How to make your Wagtail/Django project have good Python coding style

Last updated on May 08 2019 by Michael Yin

Introduction

In this Wagtail tutorial, I will teach you how to check coding style for your Wagtail/Django project, how to fix it and how to keep it clean and concise. After reading this article, you will get:

  1. How to check if your Wagtail project follows the PEP8 guidelines.

  2. How to auto fix your Wagtail project to make it follow PEP8 using autopep8

  3. How to organize your Wagtail project import statements using isort

  4. How to check Wagtail project coding style in CI job.

  5. Some great config files and commands which can be used in your Wagtail project directly.

Before you get started, please make sure you are in the same virtualenv as your Django/Wagtail project.

NOTE: You can find all config files in wagtail-bootstrap-blog , I would appreciate that if you could give this repo a star.

PEP8

PEP8 is a document that provides guidelines and best practices on how to write Python code.

If your Python code is following the guidelines of PEP8, then your Python code would be easy to read and maintain.

Here we use pycodestyle (formerly called pep8) to let it helps us check our Python code.

pycodestyle is a tool to check your Python code against some of the style conventions in PEP 8.

NOTE: pycodestyle might give you different output in different versions, so please be careful to make pycodestyle version number consistent in your project.

Let's first create a test python file test.py, as you can see, this file has bad coding style and not easy to read.

import math, sys;

def example1():
    ####This is a long comment. This should be wrapped to fit within 72 characters.
    some_tuple=(   1,2, 3,'a'  );
    some_variable={'long':'Long code lines should be wrapped within 79 characters.',
    'other':[math.pi, 100,200,300,9876543210,'This is a long string that goes on'],
    'more':{'inner':'This whole logical line should be wrapped.',some_tuple:[1,
    20,300,40000,500000000,60000000000000000]}}
    return (some_tuple, some_variable)
def example2(): return {'has_key() is deprecated':True}.has_key({'f':2}.has_key(''));
class Example3(   object ):
    def __init__    ( self, bar ):
     #Comments should have a space after the hash.
     if bar : bar+=1;  bar=bar* bar   ; return bar
     else:
                    some_string = """
                       Indentation in multiline strings should not be touched.
Only actual code should be reindented.
"""
                    return (sys.path, some_string)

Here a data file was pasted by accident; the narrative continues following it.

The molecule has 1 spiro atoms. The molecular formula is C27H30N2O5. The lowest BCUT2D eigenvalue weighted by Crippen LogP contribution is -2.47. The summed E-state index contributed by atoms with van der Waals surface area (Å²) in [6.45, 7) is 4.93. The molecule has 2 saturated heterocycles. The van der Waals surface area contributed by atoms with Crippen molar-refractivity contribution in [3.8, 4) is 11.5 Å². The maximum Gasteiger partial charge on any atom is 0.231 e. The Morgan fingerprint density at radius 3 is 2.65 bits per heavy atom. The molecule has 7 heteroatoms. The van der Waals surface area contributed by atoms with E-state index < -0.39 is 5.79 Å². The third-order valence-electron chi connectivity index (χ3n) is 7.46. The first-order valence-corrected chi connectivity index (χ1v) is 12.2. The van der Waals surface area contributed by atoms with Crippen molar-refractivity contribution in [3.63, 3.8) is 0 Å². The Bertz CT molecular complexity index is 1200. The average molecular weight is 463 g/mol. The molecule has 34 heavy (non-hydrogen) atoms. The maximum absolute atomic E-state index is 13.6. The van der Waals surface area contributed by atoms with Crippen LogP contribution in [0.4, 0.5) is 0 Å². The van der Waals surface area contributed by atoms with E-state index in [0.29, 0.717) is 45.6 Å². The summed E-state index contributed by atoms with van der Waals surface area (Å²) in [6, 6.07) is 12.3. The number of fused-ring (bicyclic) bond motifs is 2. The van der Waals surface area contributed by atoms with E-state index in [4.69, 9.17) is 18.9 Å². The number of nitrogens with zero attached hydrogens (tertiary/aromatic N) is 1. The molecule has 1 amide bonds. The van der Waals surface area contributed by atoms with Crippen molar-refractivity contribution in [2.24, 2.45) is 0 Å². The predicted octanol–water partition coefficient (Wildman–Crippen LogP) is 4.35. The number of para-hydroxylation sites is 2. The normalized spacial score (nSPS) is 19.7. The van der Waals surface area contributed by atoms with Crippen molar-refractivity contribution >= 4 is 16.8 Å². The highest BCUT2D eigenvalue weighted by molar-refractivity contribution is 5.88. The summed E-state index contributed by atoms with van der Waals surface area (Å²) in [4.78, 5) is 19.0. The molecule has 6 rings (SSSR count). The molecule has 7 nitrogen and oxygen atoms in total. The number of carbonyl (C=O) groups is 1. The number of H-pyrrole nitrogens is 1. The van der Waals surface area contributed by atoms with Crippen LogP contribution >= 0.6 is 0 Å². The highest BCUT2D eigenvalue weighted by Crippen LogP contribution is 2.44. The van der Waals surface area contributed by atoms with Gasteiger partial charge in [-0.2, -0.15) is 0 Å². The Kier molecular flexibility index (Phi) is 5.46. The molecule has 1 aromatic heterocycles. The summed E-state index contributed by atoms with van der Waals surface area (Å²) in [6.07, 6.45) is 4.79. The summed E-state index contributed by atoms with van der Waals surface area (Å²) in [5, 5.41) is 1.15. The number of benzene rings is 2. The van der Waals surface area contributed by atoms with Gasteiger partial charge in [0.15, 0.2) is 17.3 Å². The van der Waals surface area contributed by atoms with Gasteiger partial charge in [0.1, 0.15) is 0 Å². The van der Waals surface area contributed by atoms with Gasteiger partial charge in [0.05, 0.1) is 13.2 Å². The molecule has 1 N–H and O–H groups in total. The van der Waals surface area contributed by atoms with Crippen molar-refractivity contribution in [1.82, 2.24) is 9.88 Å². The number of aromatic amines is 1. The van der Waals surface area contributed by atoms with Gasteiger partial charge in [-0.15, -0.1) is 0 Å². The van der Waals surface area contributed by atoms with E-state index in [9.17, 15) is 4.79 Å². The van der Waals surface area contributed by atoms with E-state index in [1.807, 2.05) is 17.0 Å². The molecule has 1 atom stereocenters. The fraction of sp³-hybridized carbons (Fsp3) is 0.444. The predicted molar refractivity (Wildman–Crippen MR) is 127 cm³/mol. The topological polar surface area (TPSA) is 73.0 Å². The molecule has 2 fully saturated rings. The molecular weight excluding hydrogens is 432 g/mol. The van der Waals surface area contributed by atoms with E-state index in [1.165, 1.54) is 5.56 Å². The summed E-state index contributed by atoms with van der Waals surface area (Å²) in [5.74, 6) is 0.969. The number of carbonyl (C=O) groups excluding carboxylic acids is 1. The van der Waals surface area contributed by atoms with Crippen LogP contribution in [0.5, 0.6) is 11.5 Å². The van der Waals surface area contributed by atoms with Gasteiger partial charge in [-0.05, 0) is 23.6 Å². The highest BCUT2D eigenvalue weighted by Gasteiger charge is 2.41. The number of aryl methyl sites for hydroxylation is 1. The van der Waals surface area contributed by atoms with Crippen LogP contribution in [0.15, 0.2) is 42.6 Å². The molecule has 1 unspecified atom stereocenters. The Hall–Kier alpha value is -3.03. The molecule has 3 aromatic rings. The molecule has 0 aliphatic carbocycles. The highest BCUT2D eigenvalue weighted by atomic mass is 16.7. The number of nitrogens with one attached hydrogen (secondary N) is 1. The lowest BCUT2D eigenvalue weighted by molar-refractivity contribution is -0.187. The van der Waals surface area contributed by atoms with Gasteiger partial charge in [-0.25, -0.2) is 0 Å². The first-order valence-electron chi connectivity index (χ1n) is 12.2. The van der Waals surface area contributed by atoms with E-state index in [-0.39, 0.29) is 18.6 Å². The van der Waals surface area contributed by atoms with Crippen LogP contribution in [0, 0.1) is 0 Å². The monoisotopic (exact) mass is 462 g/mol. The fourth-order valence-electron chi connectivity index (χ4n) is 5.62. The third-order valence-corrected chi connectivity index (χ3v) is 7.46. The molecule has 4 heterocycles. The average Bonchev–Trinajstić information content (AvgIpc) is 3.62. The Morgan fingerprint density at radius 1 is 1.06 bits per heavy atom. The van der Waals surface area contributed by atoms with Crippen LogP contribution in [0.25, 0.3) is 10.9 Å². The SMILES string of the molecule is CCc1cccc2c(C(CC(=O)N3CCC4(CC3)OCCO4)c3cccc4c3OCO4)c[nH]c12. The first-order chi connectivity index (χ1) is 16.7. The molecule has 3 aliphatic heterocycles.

Now we use pycodestyle to check the above file.

$ pip install pycodestyle==2.4.0   # you can change the version number as you like

$ pycodestyle test.py
test.py:1:12: E401 multiple imports on one line
test.py:1:17: E703 statement ends with a semicolon
test.py:3:1: E302 expected 2 blank lines, found 1
test.py:4:5: E265 block comment should start with '# '
test.py:4:80: E501 line too long (83 > 79 characters)
test.py:5:15: E225 missing whitespace around operator
test.py:5:17: E201 whitespace after '('
...

pycodestyle give us some output and we can fix the Python file based on the output.

There are some other tools which can do similar jobs and here I recommend you to try flake8

flake8

Flake8 is a wrapper of pycodestyle and it also add some more useful features.

$ pip install flake8==3.6.0

$ flake8 fabfile.py
test.py:1:12: E401 multiple imports on one line
test.py:1:17: E703 statement ends with a semicolon
test.py:3:1: E302 expected 2 blank lines, found 1
test.py:4:5: E265 block comment should start with '# '
test.py:5:15: E225 missing whitespace around operator
test.py:5:17: E201 whitespace after '('
test.py:5:21: E231 missing whitespace after ','
...

Here you might see flake8 and pycodestyle print the similar output, but I recommend you to use flake8 because it provide more features compared with pycodestyle

How to config flake8 check rule

By default, the max-line of Python file is 80, If you want to change the max-line length to 120 instead of 80. You can create setup.cfg in the root of your project. setup.cfg can contain many config sections for different tools, we can put them in one single file.

Below is a sample config file.

[flake8]
ignore=E501,C901,F401
exclude = */migrations/*,node_modules,*/settings/*,

max-line-length = 120

The exclude would tell flake8 to ignore some directory and ignore would tell it to ignore some errors. For example, if you have imported some module but did not use it in your code, you will see something like this. F401, module imported but unused. Then you can add F401 to your setup.cfg to let it pass.

If you want pyflake8 to ignore some lines in python file, you can append # noqa just like this.

from .base import *  # noqa

# noqa tells pyflake8 to not check this line, this is commonly used in Wagtail settings file.